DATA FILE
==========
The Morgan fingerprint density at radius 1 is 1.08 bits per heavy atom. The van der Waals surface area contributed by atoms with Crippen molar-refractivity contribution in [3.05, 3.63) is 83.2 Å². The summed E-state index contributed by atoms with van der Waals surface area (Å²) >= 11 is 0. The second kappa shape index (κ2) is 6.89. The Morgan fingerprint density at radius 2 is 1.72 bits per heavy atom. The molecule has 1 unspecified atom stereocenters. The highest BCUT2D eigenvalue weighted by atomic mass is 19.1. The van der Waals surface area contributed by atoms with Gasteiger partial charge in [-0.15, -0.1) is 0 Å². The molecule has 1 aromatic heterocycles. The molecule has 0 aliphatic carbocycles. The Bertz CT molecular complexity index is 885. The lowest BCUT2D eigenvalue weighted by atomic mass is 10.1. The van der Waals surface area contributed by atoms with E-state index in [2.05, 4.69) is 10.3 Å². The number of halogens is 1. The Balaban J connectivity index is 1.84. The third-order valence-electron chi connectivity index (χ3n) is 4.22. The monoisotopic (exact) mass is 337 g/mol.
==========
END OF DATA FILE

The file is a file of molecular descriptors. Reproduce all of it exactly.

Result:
The Morgan fingerprint density at radius 1 is 1.08 bits per heavy atom. The van der Waals surface area contributed by atoms with Crippen molar-refractivity contribution in [3.05, 3.63) is 83.2 Å². The summed E-state index contributed by atoms with van der Waals surface area (Å²) >= 11 is 0. The second kappa shape index (κ2) is 6.89. The Morgan fingerprint density at radius 2 is 1.72 bits per heavy atom. The molecule has 1 unspecified atom stereocenters. The highest BCUT2D eigenvalue weighted by atomic mass is 19.1. The van der Waals surface area contributed by atoms with Gasteiger partial charge in [-0.15, -0.1) is 0 Å². The molecule has 1 aromatic heterocycles. The molecule has 0 aliphatic carbocycles. The Bertz CT molecular complexity index is 885. The lowest BCUT2D eigenvalue weighted by atomic mass is 10.1. The van der Waals surface area contributed by atoms with E-state index in [2.05, 4.69) is 10.3 Å². The number of halogens is 1. The Balaban J connectivity index is 1.84. The third-order valence-electron chi connectivity index (χ3n) is 4.22. The monoisotopic (exact) mass is 337 g/mol.